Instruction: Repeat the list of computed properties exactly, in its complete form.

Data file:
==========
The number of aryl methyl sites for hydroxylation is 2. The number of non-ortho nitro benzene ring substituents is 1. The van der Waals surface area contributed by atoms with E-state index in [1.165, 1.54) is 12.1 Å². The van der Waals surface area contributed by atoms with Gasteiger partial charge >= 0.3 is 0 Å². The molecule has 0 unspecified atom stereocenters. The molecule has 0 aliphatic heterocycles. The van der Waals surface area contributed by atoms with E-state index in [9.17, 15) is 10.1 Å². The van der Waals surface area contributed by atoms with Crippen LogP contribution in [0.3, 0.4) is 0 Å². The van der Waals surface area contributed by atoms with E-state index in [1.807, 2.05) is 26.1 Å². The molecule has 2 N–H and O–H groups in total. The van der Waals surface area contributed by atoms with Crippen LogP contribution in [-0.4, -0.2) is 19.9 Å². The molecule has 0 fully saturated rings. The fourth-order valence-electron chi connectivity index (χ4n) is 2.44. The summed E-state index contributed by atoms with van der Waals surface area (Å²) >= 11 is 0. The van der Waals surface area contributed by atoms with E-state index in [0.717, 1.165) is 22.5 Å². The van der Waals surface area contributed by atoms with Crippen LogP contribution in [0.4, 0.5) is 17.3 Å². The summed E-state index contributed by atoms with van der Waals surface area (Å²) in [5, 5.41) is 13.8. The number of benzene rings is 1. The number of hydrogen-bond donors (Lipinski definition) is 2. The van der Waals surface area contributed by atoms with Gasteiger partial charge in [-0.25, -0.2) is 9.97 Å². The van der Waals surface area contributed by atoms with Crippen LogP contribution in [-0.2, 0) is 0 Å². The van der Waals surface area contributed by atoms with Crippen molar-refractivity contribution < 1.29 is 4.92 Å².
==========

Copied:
The number of aryl methyl sites for hydroxylation is 2. The number of non-ortho nitro benzene ring substituents is 1. The van der Waals surface area contributed by atoms with E-state index in [1.165, 1.54) is 12.1 Å². The van der Waals surface area contributed by atoms with Gasteiger partial charge >= 0.3 is 0 Å². The molecule has 0 unspecified atom stereocenters. The molecule has 0 aliphatic heterocycles. The van der Waals surface area contributed by atoms with E-state index in [9.17, 15) is 10.1 Å². The van der Waals surface area contributed by atoms with Crippen LogP contribution in [0.3, 0.4) is 0 Å². The van der Waals surface area contributed by atoms with E-state index in [1.807, 2.05) is 26.1 Å². The molecule has 2 N–H and O–H groups in total. The van der Waals surface area contributed by atoms with Crippen LogP contribution in [-0.4, -0.2) is 19.9 Å². The molecule has 0 fully saturated rings. The fourth-order valence-electron chi connectivity index (χ4n) is 2.44. The summed E-state index contributed by atoms with van der Waals surface area (Å²) >= 11 is 0. The van der Waals surface area contributed by atoms with E-state index in [0.717, 1.165) is 22.5 Å². The van der Waals surface area contributed by atoms with Crippen LogP contribution in [0.4, 0.5) is 17.3 Å². The summed E-state index contributed by atoms with van der Waals surface area (Å²) in [5, 5.41) is 13.8. The number of benzene rings is 1. The number of hydrogen-bond donors (Lipinski definition) is 2. The van der Waals surface area contributed by atoms with Gasteiger partial charge in [-0.25, -0.2) is 9.97 Å². The van der Waals surface area contributed by atoms with Crippen LogP contribution in [-0.2, 0) is 0 Å². The van der Waals surface area contributed by atoms with Crippen molar-refractivity contribution < 1.29 is 4.92 Å².